Creating a GPS network service using a Raspberry Pi – Part 1

Using sensors is a task we often face in our company. This article series consisting of two parts will show how to install a GPS module in a Raspberry Pi and to provide access to the GPS data over ethernet. This guide is based on a Raspberry Pi Model B Revision 2 and the GPS shield “Sparqee GPSv1.0”. In the first part, we will demonstrate the setup of the hardware and the retrieval of GPS data within the Raspberry Pi.

Hardware configuration

The GPS shield can be connected to the Raspberry Pi by using the pins in the top left corner of the board.

Raspberry Pi B Rev. 2 (Source: Wikipedia)

Raspberry Pi B Rev. 2 (Source: Wikipedia)

The Sparqee GPS shield possesses five pins whose purpose can be found on the product page:

Pin Function Voltage I/O
GND Ground connection 0 I
RX Receive 2.5-6V I
TX Transmit 2.5-6V O
2.5-6V Power input 2.5-6V I
EN Enable power module 2.5-6V I
Sparqee GPSv1.0

Sparqee GPSv1.0

We used the following pin configuration for connecting the GPS shield:

GPS Shield Raspberry Pi Pin-Nummer
GND GND 9
RX GPIO14 / UART0 TX 8
TX GPIO15 / UART0 RX 10
2.5-6V +3V3 OUT 1
EN +3V3 OUT 17

You can see the corresponding pin numbers on the Raspberry board in the graphic below. A more detailed guide for the functionality of the different pins can be found here.

Relevant pins of the Raspberry Pi

Relevant pins of the Raspberry Pi

After attaching the GPS module, our Raspberry Pi looks like this:

Attaching the GPS shield to the Raspberry

Attaching the GPS shield to the Raspberry

 

GPS data retrieval

The Raspberry GPS communicates with the Sparqee GPS shield over the serial port UART0. However, in Raspbian this port is usually used as serial console, which is why we cannot directly access the GPS shield. To turn this feature off and activate the module, you have to follow these steps:

  1. Edit the file /boot/cmdline.txt and delete all parameters containing the key ttyAMA0:
    console=ttyAMA0,115200 kgdboc=ttyAMA0,115200

    Afterwards, our file contains this text:

    dwc_otg.lpm_enable=0 console=tty1 root=/dev/mmcblk0p2 rootfstype=ext4 elevator=deadline rootwait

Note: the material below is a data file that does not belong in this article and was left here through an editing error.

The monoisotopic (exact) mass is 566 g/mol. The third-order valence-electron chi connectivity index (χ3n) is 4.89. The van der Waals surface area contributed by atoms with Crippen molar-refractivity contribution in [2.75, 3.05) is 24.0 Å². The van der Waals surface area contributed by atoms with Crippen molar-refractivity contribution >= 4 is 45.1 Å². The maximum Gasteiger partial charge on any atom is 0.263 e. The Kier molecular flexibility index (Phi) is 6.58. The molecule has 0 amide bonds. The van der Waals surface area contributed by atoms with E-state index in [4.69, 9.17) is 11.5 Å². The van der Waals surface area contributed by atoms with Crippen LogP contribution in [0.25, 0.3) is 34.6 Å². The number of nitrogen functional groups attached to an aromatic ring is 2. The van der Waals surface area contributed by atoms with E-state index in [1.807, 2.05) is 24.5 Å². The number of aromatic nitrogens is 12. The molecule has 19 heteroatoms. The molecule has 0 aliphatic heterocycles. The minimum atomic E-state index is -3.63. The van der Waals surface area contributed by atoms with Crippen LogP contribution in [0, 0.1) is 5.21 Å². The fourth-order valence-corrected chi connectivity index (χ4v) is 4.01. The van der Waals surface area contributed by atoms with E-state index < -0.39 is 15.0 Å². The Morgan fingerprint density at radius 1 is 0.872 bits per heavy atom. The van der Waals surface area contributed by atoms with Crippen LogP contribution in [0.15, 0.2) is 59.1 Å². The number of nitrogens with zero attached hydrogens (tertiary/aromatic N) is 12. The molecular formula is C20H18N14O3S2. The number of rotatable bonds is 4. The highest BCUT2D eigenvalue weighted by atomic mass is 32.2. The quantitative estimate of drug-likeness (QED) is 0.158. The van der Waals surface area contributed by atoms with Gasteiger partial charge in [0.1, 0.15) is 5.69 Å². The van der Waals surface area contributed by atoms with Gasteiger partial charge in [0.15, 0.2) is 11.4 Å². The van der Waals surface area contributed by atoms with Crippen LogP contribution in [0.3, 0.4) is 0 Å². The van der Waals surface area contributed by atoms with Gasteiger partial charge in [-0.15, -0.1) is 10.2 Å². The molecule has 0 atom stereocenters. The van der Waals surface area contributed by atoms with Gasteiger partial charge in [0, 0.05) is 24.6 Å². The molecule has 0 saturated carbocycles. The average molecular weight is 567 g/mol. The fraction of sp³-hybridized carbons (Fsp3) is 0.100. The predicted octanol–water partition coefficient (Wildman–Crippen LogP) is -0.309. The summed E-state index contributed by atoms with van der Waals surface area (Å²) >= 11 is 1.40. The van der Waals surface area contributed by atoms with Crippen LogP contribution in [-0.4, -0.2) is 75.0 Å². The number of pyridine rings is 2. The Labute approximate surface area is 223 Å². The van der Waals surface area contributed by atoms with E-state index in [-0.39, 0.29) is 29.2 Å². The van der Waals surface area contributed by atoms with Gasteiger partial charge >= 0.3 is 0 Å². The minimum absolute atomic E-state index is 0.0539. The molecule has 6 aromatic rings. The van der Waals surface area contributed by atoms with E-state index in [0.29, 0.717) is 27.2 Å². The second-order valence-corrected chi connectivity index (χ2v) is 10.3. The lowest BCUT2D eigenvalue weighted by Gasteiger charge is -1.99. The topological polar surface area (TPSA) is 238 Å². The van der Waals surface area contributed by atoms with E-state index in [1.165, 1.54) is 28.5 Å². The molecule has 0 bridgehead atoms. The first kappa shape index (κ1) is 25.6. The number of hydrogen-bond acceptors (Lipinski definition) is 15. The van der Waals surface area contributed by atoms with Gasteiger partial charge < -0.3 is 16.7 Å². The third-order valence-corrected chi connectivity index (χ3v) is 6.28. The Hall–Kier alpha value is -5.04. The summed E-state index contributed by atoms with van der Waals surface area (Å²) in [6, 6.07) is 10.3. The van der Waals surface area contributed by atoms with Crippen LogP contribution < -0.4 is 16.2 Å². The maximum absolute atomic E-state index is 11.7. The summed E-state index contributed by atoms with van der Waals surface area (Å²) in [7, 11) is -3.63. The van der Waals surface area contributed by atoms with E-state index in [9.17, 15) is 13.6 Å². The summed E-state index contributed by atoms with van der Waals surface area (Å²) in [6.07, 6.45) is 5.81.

2. Edit the file /etc/inittab and comment the following line out:
    T0:23:respawn:/sbin/getty -L ttyAMA0 115200 vt100

    Comments are identified by the hash sign; the result should look as follows:

    #T0:23:respawn:/sbin/getty -L ttyAMA0 115200 vt100
    
  3. Next, we have to reboot the Raspberry Pi:
    sudo reboot
    
  4. Finally, we can test the GPS module with Minicom. The baud rate is 9600 and the device name is /dev/ttyAMA0:
    sudo minicom -b 9600 -D /dev/ttyAMA0 -o
    

    If necessary, you can install Minicom using APT:

    sudo apt-get install minicom
    
    

    You can quit Minicom with the key combination strg+a followed by z.

If you succeed, Minicom will continually output a stream of GPS data. Depending on wether the GPS module attains a lock, that is, wether it receives GPS data by a satellite, the output changes. While no data is received, the output remains mostly empty.

$GPGGA,080327.199,,,,,0,00,,,M,0.0,M,,0000*59
$GPGSA,A,1,,,,,,,,,,,,,,,*1E
$GPRMC,080327.199,V,,,,,,,240314,,,N*42
$GPGGA,080328.199,,,,,0,00,,,M,0.0,M,,0000*56
$GPGSA,A,1,,,,,,,,,,,,,,,*1E
$GPRMC,080328.199,V,,,,,,,240314,,,N*4D
$GPGGA,080329.199,,,,,0,00,,,M,0.0,M,,0000*57
$GPGSA,A,1,,,,,,,,,,,,,,,*1E
$GPGSV,3,1,12,02,14,214,29,04,64,182,24,05,00,000,21,10,00,000,23*7E
$GPGSV,3,2,12,12,03,334,26,08,57,094,,23,52,187,,27,52,110,*76
$GPGSV,3,3,12,03,36,332,,09,32,128,,24,27,212,,17,26,350,*7B

Once the GPS module starts receiving a signal, Minicom will display more data as in the example below. If you encounter problems in attaining a GPS lock, it might help to place the Raspberry Pi outside.

$GPGSA,A,3,17,09,28,08,26,07,15,,,,,,2.4,1.4,1.9*.6,1.7,2.0*3C
$GPRMC,031349.000,A,3355.3471,N,11751.7128,W,0.00,143.39,210314,,,A*76
$GPGGA,031350.000,3355.3471,N,11751.7128,W,1,06,1.7,112.2,M,-33.7,M,,0000*6F
$GPGSA,A,3,17,09,28,08,07,15,,,,,,,2.6,1.7,2.0*3C
$GPGSV,3,1,12,17,67,201,30,09,62,112,28,28,57,022,21,08,55,104,20*7E
$GPGSV,3,2,12,07,25,124,22,15,24,302,30,11,17,052,26,26,49,262,05*73
$GPGSV,3,3,12,30,51,112,31,57,31,122,,01,24,073,,04,05,176,*7E
$GPRMC,031350.000,A,3355.3471,N,11741.7128,W,0.00,143.39,210314,,,A*7E
$GPGGA,031351.000,3355.3471,N,11741.7128,W,1,07,1.4,112.2,M,-33.7,M,,0000*6C

A detailed description of the GPS format emitted by the Sparqee GPSv1.0 can be found here. Probably the most important information, the GPS coordinates, is contained by the line starting with $GPGGA: In this case, the module was located at 33° 55.3471′ Latitude North and 117° 41.7128′ Longitude West at an altitude of 112.2 meters above mean sea level.

Conclusion

We demonstrated how to connect a Sparqee GPS shield to a Raspberry Pi and how to display the GPS data via Minicom. In the next part, we will write a network service that extracts and delivers the GPS data from the serial port.

One thought on “Creating a GPS network service using a Raspberry Pi – Part 1

  1. Pingback: Creating a GPS network service using a Raspberry Pi – Part 2 | Schneide Blog

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